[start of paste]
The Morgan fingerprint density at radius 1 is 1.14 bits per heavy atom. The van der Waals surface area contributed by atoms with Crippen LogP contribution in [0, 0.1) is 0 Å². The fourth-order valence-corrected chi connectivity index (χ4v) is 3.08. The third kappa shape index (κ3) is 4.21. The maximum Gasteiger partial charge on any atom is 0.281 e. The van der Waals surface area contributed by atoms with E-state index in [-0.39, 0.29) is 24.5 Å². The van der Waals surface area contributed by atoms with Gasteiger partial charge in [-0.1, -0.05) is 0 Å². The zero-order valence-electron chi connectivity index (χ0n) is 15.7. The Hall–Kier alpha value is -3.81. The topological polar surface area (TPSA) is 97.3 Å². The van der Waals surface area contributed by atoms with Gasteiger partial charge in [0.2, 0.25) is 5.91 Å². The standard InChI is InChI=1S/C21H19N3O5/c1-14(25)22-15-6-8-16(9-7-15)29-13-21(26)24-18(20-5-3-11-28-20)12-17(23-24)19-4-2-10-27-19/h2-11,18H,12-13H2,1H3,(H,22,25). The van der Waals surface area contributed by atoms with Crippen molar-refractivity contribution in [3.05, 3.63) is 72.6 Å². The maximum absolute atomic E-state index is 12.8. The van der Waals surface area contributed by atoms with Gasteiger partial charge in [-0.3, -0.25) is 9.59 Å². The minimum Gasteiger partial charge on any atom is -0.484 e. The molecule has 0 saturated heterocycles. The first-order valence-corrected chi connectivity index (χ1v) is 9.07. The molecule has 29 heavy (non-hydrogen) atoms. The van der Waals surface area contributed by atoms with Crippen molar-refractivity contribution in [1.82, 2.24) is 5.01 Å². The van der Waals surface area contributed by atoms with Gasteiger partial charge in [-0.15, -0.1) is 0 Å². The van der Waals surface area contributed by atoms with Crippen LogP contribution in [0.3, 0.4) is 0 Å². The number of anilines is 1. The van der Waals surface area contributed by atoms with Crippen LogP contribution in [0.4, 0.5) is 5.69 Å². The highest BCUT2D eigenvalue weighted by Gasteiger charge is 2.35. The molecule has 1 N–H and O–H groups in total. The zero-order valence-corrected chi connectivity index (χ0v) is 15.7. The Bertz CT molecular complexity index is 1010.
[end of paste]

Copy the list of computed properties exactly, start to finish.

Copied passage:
The Morgan fingerprint density at radius 1 is 1.14 bits per heavy atom. The van der Waals surface area contributed by atoms with Crippen LogP contribution in [0, 0.1) is 0 Å². The fourth-order valence-corrected chi connectivity index (χ4v) is 3.08. The third kappa shape index (κ3) is 4.21. The maximum Gasteiger partial charge on any atom is 0.281 e. The van der Waals surface area contributed by atoms with E-state index in [-0.39, 0.29) is 24.5 Å². The van der Waals surface area contributed by atoms with Gasteiger partial charge in [-0.1, -0.05) is 0 Å². The zero-order valence-electron chi connectivity index (χ0n) is 15.7. The Hall–Kier alpha value is -3.81. The topological polar surface area (TPSA) is 97.3 Å². The van der Waals surface area contributed by atoms with Gasteiger partial charge in [0.2, 0.25) is 5.91 Å². The standard InChI is InChI=1S/C21H19N3O5/c1-14(25)22-15-6-8-16(9-7-15)29-13-21(26)24-18(20-5-3-11-28-20)12-17(23-24)19-4-2-10-27-19/h2-11,18H,12-13H2,1H3,(H,22,25). The van der Waals surface area contributed by atoms with Crippen molar-refractivity contribution in [3.05, 3.63) is 72.6 Å². The maximum absolute atomic E-state index is 12.8. The van der Waals surface area contributed by atoms with Gasteiger partial charge in [-0.3, -0.25) is 9.59 Å². The minimum Gasteiger partial charge on any atom is -0.484 e. The molecule has 0 saturated heterocycles. The first-order valence-corrected chi connectivity index (χ1v) is 9.07. The molecule has 29 heavy (non-hydrogen) atoms. The van der Waals surface area contributed by atoms with Crippen molar-refractivity contribution in [1.82, 2.24) is 5.01 Å². The van der Waals surface area contributed by atoms with Gasteiger partial charge in [-0.15, -0.1) is 0 Å². The van der Waals surface area contributed by atoms with Crippen LogP contribution in [0.3, 0.4) is 0 Å². The number of anilines is 1. The van der Waals surface area contributed by atoms with Crippen LogP contribution in [0.4, 0.5) is 5.69 Å². The highest BCUT2D eigenvalue weighted by Gasteiger charge is 2.35. The molecule has 1 N–H and O–H groups in total. The zero-order valence-corrected chi connectivity index (χ0v) is 15.7. The Bertz CT molecular complexity index is 1010.